Dan Burns

Salinas Union High School District Superintendent Dan Burns at the school board meeting Aug. 24, where about 300 people spoke in response to the racist incident and called upon the board to take action.

The investigation at Salinas Union High School District into student involvement in a racist incident involving a Black doll with an Instagram account has concluded. SUHSD Superintendent Dan Burns announced the conclusion of the investigation in a a video released Wednesday, Sept. 1, in which he also apologized to the Black community, especially to Black women and girls who saw themselves represented in the series of racist photos that showed a Black doll being stereotyped, mutilated and stomped on, documented on the Instagram account @Shaniqua.shs.

Administrators identified 27 students who were involved to varying degrees, according to Burns’ statement. 

The district did not release the names of the students involved nor the specific disciplinary actions taken against each, but Burns said they have identified the student who purchased the Black doll and created the account. 

Among the students involved, some are members of extracurricular activities, including the Associated Student Body and various athletic teams. Burns specified that the student who create the account is neither an athlete nor Black, but the races of the students involved—which includes their photos appearing in the account, in spite of some of those students say they unwittingly held the doll and their photos were taken without them understanding the context—vary. Of the 27 students, 15 are Latino, nine are white, two are multi-racial and one is Black. 

The Weekly spoke to the Black student, senior Jayden Wilson, the Associated Student Body executive treasurer at Salinas High. She was suspended for one day; she plans to appeal her suspension, and says she was unaware the racist Instagram account existed until the night after her photo was taken.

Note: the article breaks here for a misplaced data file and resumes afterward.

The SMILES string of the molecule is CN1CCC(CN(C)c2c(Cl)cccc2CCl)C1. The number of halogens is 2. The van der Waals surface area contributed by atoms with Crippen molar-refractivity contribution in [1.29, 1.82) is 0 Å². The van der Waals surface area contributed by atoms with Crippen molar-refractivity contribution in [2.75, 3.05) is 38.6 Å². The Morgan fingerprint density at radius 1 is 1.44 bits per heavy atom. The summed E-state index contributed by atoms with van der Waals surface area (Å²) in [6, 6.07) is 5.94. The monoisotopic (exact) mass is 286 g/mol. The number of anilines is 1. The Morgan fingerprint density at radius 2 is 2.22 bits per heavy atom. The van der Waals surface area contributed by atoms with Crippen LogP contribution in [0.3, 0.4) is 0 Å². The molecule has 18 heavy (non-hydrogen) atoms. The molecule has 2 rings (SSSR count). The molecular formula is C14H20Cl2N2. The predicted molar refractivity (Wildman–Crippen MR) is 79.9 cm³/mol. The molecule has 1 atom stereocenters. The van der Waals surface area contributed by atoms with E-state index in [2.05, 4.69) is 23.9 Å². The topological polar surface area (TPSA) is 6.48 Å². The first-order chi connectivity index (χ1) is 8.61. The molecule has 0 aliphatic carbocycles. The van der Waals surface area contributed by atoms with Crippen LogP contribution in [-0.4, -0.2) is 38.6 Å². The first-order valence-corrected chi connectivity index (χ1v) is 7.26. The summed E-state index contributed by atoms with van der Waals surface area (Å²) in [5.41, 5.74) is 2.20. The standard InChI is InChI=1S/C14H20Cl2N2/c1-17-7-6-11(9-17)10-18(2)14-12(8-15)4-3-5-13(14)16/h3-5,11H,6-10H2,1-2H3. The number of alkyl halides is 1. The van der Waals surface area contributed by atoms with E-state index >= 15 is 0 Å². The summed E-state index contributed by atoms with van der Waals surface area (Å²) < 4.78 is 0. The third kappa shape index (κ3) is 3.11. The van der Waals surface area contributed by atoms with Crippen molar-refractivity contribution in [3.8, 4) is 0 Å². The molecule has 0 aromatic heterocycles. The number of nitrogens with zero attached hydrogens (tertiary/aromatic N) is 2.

The racist imagery exploded after the jamboree on Aug. 20 in students’ group chats. Kimberly Mendoza, a senior at Everett Alvarez High School, gathered evidence and created a video to expose it. The video went viral in the community and drew widespread media attention. 

All students involved will attend anti-racist education training, according to SUHSD, and will receive discipline depending upon their level of participation. Consequences include everything from losing extracurricular activity privileges to suspension.

“We realize that these unacceptable racially insensitive and harassing actions have impacted students, staff, and the community at large, thus we have begun working with various community partners and organizations to engage in the healing process,” Burns said. 

Burns also said the district will take short- and long-term actions to fulfill the SUHSD Black Lives Matter/social justice initiative, which includes being “committed to maintaining a safe, positive environment where all students, staff, parents/guardians, and community members are treated with respect and dignity.” 

To eliminate racial biases and microaggressions on SUHSD campuses, the district will provide training/education and review its curriculum. This includes anti-racist education for students and staff, training in restorative/transformational justice practices, and implementing ethnic studies as a graduation requirement. 

The district will also hire a diversity, equity, and inclusion coordinator to provide a more inclusive and equitable climate for students on campus. It is unclear what is the time frame to hire the coordinator. “We recognize these steps represent only the beginning as we commit to working together to learn, heal, and enact positive change in our district and in our community,” Burns said.

An investigation into staff for potential involvement is ongoing.

 

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